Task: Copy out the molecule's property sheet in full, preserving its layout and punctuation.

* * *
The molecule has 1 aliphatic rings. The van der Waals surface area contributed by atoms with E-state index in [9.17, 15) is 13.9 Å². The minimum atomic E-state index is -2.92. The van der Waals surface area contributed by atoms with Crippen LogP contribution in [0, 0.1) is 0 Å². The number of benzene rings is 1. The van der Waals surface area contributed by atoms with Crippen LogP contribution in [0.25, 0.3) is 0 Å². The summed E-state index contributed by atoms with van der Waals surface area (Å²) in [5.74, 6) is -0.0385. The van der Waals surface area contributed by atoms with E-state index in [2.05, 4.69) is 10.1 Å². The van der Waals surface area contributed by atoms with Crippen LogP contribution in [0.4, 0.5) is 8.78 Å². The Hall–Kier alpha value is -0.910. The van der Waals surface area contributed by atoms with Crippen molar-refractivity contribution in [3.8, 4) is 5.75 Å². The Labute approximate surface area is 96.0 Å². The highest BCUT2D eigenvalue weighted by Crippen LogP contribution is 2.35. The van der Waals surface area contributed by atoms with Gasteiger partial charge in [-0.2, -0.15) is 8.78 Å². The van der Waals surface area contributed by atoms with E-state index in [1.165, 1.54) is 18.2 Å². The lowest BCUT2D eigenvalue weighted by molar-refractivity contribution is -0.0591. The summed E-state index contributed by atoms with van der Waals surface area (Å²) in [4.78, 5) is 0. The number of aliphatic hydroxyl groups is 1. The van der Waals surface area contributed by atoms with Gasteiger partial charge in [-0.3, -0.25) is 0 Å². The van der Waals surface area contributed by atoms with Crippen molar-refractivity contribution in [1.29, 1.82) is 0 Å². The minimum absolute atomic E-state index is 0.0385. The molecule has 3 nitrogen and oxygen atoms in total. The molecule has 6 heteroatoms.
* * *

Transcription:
The molecule has 1 aliphatic rings. The van der Waals surface area contributed by atoms with E-state index in [9.17, 15) is 13.9 Å². The minimum atomic E-state index is -2.92. The van der Waals surface area contributed by atoms with Crippen LogP contribution in [0, 0.1) is 0 Å². The number of benzene rings is 1. The van der Waals surface area contributed by atoms with Crippen LogP contribution in [0.25, 0.3) is 0 Å². The summed E-state index contributed by atoms with van der Waals surface area (Å²) in [5.74, 6) is -0.0385. The van der Waals surface area contributed by atoms with E-state index in [2.05, 4.69) is 10.1 Å². The van der Waals surface area contributed by atoms with Crippen LogP contribution in [0.4, 0.5) is 8.78 Å². The Hall–Kier alpha value is -0.910. The van der Waals surface area contributed by atoms with Crippen molar-refractivity contribution in [3.8, 4) is 5.75 Å². The Labute approximate surface area is 96.0 Å². The highest BCUT2D eigenvalue weighted by Crippen LogP contribution is 2.35. The van der Waals surface area contributed by atoms with Gasteiger partial charge in [-0.2, -0.15) is 8.78 Å². The van der Waals surface area contributed by atoms with E-state index in [1.165, 1.54) is 18.2 Å². The lowest BCUT2D eigenvalue weighted by molar-refractivity contribution is -0.0591. The summed E-state index contributed by atoms with van der Waals surface area (Å²) in [4.78, 5) is 0. The number of aliphatic hydroxyl groups is 1. The van der Waals surface area contributed by atoms with Gasteiger partial charge in [-0.3, -0.25) is 0 Å². The van der Waals surface area contributed by atoms with Crippen molar-refractivity contribution in [1.29, 1.82) is 0 Å². The minimum absolute atomic E-state index is 0.0385. The molecule has 3 nitrogen and oxygen atoms in total. The molecule has 6 heteroatoms.